Gulval  Cornwall


In 1870-72, John Marius Wilson's Imperial Gazetteer of England and Wales described Gulval like this:

GULVAL, a village and a parish in Penzance district, Cornwall. The village stands in a deep, wooded vale, at the northern extremity of Mounts bay, near the CornWall railway, 1¼ mile NE of Penzance. The parish comprises 4, 357 acres of land, and 190 of water. Post town, Penzance. Real property, £6, 500; of which £220 are in the railway, and £18 in quarries. ...

Pop., 1, 743. Houses, 332. The property is much subdivided. The manor anciently belonged to the Halse family; was given by them to the priory of St. Germain; and bore the name of LanistIey. The rocks are granite and schists; an have yielded much ore in mining operations. A tract which was long a bare moor is nom partly disposed in fields, and partly overgrown with briers and ivy. Gulval Carn, on that tract, commands a fine view of Mounts bay and Penzance. An ancient inscribed stone is at a stream, and was long used there as a foot bridge. A chalybeate spring is near Maddern, and was once the object of a singular superstition. The living is a vicarage in the diocese of Exeter. Value, £449. Patron, the lord Chancellor. The church was built in the 15th century; is in good condition; and contains a register chest and some old monuments. An ancient cross is in the churchyard. There are chapels for Wesleyans and Bible Christians, a national school, and charities £15.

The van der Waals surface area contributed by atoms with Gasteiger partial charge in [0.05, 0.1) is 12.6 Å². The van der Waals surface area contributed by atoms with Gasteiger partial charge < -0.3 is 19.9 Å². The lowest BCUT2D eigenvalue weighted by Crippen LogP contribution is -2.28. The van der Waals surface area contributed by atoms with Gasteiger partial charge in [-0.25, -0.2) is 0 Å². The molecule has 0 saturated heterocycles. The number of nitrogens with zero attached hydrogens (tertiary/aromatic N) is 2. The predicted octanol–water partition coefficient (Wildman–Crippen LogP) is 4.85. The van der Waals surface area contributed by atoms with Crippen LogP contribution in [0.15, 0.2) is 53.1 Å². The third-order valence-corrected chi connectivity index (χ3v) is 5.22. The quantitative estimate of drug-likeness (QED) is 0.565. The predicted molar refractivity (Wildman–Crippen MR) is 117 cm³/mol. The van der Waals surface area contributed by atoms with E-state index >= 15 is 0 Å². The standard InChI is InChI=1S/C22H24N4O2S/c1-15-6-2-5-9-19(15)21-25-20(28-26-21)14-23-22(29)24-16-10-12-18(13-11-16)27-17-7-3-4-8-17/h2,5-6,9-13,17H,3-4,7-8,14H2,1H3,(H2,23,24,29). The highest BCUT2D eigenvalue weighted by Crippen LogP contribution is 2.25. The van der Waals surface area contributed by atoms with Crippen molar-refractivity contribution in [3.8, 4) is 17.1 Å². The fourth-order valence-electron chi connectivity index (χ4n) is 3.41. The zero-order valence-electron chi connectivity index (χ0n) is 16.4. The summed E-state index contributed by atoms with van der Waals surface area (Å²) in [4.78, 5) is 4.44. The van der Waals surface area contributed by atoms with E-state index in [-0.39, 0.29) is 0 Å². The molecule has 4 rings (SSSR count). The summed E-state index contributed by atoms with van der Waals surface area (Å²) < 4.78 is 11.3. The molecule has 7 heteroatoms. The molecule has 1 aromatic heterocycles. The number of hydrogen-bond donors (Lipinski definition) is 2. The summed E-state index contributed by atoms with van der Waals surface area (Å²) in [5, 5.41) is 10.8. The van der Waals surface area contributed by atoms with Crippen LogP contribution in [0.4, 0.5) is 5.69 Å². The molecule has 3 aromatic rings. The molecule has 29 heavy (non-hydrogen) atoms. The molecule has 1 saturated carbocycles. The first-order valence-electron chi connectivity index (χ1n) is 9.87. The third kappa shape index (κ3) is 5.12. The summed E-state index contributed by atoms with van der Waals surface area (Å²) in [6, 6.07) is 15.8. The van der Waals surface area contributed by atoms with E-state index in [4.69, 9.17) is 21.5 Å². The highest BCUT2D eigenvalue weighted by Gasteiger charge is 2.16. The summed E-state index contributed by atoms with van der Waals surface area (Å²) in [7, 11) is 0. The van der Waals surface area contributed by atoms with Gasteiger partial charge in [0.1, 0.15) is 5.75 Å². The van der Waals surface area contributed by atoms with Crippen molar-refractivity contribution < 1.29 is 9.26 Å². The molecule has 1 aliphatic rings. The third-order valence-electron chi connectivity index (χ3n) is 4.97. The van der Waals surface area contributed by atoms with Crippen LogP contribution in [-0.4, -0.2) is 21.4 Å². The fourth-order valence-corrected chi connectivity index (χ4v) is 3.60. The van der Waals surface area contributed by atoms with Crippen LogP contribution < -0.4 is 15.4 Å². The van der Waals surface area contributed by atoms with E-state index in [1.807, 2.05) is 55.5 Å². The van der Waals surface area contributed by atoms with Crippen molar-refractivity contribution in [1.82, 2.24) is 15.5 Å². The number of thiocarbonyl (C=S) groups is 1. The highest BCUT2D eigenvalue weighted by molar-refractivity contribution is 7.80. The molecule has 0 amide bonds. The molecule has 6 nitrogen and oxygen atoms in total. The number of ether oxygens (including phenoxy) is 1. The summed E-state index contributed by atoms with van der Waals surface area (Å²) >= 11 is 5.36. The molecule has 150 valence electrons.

Gulval through time

Gulval is now part of Penwith district. Click here for graphs and data of how Penwith has changed over two centuries. For statistics about Gulval itself, go to Units and Statistics.

How to reference this page:

GB Historical GIS / University of Portsmouth, History of Gulval, in Penwith and Cornwall | Map and description, A Vision of Britain through Time.


Date accessed: 19th June 2024

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